Not great that the Epinephrine was needed so often, but good that it was there in an emergency. We need this legislation in British schools now!
Before the start of the 2012-2013 school year, epinephrine auto-injectors (EAIs) were distributed to all schools in the Chicago Public School (CPS) system, the third largest school district in the U.S. Data on the use of these unassigned auto-injectors was collected and reviewed by a team of researchers, led by Ruchi S. Gupta, MD (Northwestern University Feinberg School of Medicine, Chicago), a member of FARE’s Medical Advisory Board. Their study, published online by the American Journal of Preventive Medicine on Oct. 22, found that 38 auto-injectors were used during the school year, and that:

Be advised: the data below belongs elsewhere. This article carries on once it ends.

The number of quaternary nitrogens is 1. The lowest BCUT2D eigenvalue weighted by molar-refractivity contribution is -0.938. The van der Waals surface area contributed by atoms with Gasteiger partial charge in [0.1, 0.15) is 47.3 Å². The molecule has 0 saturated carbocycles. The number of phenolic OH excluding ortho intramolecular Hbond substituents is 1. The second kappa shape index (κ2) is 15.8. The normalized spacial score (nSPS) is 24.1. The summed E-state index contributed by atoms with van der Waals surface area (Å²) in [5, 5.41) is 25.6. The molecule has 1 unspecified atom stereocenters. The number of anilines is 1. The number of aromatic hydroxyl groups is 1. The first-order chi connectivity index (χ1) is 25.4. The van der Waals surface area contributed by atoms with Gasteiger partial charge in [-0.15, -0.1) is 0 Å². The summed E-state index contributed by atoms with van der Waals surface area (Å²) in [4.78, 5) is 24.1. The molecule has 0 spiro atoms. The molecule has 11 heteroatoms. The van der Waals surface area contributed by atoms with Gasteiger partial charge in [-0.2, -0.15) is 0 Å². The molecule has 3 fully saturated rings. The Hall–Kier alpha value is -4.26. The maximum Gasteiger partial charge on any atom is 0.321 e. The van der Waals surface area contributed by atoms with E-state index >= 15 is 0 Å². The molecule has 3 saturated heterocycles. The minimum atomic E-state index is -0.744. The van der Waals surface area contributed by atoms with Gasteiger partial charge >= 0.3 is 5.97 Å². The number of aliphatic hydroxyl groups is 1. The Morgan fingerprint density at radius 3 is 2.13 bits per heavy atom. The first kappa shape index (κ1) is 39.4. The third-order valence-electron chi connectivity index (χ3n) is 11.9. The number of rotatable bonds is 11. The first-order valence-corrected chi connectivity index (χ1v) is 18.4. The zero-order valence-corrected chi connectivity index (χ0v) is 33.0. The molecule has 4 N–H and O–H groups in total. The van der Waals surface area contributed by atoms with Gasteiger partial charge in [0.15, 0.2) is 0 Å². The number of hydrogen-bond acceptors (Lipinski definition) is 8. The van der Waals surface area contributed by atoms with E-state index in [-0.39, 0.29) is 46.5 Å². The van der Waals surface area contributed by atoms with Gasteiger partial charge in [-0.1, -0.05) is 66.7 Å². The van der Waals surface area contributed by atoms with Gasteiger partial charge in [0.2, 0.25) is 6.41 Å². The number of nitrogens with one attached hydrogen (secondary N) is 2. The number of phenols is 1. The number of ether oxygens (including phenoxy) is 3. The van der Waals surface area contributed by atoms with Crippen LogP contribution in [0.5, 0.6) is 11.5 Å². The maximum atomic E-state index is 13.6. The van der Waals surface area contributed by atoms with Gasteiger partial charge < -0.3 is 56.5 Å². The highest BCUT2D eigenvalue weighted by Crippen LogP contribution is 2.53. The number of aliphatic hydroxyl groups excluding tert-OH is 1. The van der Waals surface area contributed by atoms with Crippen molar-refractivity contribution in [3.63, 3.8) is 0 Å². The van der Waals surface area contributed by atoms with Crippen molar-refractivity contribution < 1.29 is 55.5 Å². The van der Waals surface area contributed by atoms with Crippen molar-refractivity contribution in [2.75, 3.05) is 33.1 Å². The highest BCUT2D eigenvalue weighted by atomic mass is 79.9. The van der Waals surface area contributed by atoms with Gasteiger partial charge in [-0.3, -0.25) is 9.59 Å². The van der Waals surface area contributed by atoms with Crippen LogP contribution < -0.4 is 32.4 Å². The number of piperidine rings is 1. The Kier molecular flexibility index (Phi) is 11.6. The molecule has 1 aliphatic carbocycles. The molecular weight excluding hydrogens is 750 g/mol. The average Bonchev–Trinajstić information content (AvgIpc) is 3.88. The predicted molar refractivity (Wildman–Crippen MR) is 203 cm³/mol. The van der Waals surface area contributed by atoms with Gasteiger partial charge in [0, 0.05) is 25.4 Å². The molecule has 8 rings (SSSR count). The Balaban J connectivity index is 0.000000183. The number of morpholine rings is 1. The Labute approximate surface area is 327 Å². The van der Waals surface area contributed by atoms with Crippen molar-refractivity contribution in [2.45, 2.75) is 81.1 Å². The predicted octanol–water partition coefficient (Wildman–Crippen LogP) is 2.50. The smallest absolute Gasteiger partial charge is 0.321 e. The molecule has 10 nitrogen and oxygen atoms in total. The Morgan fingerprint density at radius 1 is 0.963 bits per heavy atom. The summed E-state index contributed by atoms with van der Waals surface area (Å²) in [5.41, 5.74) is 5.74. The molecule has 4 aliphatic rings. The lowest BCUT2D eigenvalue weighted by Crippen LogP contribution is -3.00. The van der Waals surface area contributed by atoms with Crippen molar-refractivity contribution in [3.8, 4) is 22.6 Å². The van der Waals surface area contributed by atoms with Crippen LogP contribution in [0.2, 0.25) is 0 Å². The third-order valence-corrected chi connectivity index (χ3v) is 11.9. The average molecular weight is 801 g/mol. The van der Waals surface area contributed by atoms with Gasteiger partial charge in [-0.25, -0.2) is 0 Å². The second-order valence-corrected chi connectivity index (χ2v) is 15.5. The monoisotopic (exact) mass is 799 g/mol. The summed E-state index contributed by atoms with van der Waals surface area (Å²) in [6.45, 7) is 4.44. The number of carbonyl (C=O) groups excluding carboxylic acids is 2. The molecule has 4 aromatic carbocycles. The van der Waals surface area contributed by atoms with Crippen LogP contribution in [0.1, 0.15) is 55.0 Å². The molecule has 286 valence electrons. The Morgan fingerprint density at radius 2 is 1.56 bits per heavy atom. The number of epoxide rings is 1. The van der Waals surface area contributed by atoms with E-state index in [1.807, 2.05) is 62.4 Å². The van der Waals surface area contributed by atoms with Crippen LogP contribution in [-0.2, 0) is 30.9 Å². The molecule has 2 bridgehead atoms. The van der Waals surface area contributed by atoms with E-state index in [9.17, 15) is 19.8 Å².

- Most of the EAI recipients (92 percent) were students
- More than half (55 percent) didn’t know they had a food allergy
- Twenty-one EAIs (55 percent) were administered to treat food allergy reactions
- Peanut was the most common food allergen (18 percent), followed by fin fish (13 percent)
- In more than a third of the…
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